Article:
Nation's Large Newspapers Bolstered By Trump Coverage
The nation's largest newspapers are seeing digital subscriptions soar during President Donald Trump's administration. The newly named editor in chief of the Los Angeles Times said during a Sound Ideas interview that readers are willing "to pay for good content" about the current administration.
Illinois State University alumnus Jim Kirk was in Normal to be inducted into The Vidette Hall of Fame. The 1987 ISU graduate said the increase in digital subscriptions for The New York Times has been dramatic over the past several months. As the president has taken aim at issues important to Californians, the Los Angeles Times has benefited as well.
"The president has really pretty much had a bullseye on a lot things that are very important to the readership of the Los Angeles Times," said Kirk. "He's targeted immigration. He's targeted climate change and environmental issues which are extremely important to Californians. Anytime he takes aim at those issues we see a spike in readership."
Kirk agreed that the nation's largest newspapers, including the Los Angeles Times (ranked fourth in circulation), may be buoyed financially by a president often at war with the media.
"The question is does it go beyond this presidency, right? Does the momentum continue after he's out of office? We'd like to think so, just because of some of the things we're seeing," said Kirk.
The Los Angeles Times, and most newspapers according to Kirk, have a much better handle on who's reading and what drives a reader to convert to a paid reader. He said that data offers guidance on understanding readers, but that doesn't drive what issues to cover or how to cover them.
"We cover national and foreign events through a California lens, doubling down on those issues that are really important to people in California," said Kirk. "Which means our foreign and reporting staff is covering issues like immigration. We view Mexico and central America as our coverage area."
Kirk views the Asia-Pacific region with the same intensity because of California's diversity. Kirk said the Los Angeles Times wants to "own" coverage of both regions.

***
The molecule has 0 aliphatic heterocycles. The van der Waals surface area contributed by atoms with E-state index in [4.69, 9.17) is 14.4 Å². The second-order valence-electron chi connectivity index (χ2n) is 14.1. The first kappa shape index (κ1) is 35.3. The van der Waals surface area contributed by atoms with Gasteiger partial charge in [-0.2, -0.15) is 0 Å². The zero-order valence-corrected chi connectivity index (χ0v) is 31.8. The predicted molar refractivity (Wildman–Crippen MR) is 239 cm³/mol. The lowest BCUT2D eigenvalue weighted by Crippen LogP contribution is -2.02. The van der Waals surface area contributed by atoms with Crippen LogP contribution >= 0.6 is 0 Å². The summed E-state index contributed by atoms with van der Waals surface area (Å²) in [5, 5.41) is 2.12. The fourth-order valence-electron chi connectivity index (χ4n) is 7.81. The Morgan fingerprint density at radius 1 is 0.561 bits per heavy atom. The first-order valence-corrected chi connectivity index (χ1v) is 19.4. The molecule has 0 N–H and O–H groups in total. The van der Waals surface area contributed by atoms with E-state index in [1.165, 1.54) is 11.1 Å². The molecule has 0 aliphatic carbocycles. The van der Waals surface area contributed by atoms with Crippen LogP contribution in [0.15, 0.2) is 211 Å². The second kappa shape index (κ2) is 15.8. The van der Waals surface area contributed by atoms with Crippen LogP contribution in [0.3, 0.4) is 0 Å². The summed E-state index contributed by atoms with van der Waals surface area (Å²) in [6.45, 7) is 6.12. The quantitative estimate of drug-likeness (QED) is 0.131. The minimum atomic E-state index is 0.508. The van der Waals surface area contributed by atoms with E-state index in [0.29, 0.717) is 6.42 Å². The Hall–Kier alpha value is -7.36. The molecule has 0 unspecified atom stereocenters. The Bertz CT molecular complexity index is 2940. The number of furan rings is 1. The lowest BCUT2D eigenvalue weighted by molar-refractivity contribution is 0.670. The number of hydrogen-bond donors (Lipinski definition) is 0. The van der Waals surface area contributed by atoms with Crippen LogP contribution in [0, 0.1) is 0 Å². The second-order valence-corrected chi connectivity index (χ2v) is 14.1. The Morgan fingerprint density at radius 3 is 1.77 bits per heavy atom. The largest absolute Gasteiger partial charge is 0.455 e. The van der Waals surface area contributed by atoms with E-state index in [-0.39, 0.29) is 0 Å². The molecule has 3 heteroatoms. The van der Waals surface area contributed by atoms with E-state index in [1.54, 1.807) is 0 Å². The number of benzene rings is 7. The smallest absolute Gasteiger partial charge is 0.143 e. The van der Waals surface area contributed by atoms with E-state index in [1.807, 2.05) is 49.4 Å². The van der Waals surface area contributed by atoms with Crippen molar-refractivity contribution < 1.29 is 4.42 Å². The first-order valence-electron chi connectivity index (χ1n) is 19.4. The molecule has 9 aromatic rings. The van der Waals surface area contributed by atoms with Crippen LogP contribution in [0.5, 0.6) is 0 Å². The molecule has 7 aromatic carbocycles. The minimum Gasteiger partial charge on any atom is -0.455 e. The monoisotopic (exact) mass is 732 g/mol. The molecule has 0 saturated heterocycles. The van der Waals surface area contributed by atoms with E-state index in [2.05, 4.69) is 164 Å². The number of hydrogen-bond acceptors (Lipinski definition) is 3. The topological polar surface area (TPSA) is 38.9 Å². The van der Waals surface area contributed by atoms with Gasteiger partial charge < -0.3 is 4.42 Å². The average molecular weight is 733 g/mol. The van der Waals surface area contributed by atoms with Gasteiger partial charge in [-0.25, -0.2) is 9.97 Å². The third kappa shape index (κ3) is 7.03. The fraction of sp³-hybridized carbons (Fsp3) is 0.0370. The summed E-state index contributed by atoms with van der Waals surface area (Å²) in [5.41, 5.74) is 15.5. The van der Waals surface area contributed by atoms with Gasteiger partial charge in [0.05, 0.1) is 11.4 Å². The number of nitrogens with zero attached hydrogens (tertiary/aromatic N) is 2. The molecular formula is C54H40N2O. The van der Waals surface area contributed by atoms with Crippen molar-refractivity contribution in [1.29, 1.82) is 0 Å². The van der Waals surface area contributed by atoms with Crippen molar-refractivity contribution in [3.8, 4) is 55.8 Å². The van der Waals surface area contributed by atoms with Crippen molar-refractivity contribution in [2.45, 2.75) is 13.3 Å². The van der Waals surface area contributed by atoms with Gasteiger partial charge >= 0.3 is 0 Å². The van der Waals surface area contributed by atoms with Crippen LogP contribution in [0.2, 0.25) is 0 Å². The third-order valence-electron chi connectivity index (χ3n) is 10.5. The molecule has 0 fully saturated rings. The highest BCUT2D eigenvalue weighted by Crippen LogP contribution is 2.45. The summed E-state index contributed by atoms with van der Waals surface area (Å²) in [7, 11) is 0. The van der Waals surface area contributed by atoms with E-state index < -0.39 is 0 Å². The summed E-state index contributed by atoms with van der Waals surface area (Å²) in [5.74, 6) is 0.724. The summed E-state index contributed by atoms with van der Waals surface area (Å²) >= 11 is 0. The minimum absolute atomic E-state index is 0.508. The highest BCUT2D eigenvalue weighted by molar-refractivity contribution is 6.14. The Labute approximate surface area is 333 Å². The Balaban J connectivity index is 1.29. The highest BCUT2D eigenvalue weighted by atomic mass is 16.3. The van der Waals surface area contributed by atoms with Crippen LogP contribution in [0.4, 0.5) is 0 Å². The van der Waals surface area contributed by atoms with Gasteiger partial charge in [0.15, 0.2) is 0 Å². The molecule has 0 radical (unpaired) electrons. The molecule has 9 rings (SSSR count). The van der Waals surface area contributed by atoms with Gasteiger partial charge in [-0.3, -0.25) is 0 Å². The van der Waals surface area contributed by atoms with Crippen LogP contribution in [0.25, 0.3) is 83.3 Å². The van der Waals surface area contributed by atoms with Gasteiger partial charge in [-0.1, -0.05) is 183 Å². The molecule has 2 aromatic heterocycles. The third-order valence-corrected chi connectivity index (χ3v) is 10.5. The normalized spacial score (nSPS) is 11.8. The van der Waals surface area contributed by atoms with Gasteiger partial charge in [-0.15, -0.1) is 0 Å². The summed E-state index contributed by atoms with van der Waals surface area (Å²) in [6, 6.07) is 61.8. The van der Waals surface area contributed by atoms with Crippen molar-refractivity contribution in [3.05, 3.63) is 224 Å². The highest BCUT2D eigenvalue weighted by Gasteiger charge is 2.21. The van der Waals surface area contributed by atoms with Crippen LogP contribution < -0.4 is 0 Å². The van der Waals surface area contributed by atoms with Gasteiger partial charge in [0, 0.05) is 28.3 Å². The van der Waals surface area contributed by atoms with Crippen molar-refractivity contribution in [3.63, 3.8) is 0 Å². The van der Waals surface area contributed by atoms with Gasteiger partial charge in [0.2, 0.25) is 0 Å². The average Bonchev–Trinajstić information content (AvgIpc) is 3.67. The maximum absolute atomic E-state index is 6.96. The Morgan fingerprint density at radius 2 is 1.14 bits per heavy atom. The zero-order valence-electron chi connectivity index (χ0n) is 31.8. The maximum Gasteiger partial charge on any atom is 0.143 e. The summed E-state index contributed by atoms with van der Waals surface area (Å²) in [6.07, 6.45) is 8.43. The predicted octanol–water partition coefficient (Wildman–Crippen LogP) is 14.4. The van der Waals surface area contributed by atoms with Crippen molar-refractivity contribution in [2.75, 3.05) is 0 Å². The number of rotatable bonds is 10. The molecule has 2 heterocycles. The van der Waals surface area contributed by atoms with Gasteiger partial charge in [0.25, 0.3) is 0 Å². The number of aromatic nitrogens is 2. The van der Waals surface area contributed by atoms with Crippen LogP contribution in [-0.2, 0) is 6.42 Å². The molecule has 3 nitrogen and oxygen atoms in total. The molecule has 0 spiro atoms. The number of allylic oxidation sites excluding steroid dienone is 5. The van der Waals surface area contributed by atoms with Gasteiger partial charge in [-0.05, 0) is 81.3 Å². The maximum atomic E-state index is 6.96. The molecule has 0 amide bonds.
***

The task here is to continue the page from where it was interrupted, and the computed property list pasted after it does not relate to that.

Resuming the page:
That can be difficult, however, considering the state of advertising revenue. While digital subscription are up for major newspapers, and now top 105,000 for the LA Times, Kirk said the increase is not a panacea. He said the Los Angeles Times faces the same headwinds as other newspapers with declining revenue from print advertising and stagnant digital advertising revenue, down a combined 23 percent for the first nine months of 2017, as reported by the soon-to-be former owner Tronc. In February, media company Tronc, announced it was selling the Los Angeles Times and other publications to a billionaire doctor for $500 million.
"The new owner, Dr. Patrick Soon-Shiong, has stated publicly and again to the staff last week, that he sees this as wanting to save the paper and make it thrive well into the future. He sees this as a purchase for his family that goes beyond this generation and into the next generation."
Kirk takes over as the 17th editor in chief during a tumultuous period for the venerable paper. NPR has reported extensively that the LA Times has been shaken by multiple sexual misconduct allegations against the paper's former publisher. Kirk's predecessor was pushed out amid newsroom unrest.
Other 2018 Vidette Hall of Fame inductees include:
- Mitch Pugh, editor of The Post and Courier
- Sally McKee, managing editor of the Peoria Journal Star
- Bryan Bloodworth, former Pantagraph sports editor and current GLT correspondent
- Tony Andracki, senior digital producer for Comcast SportsNet Chicago
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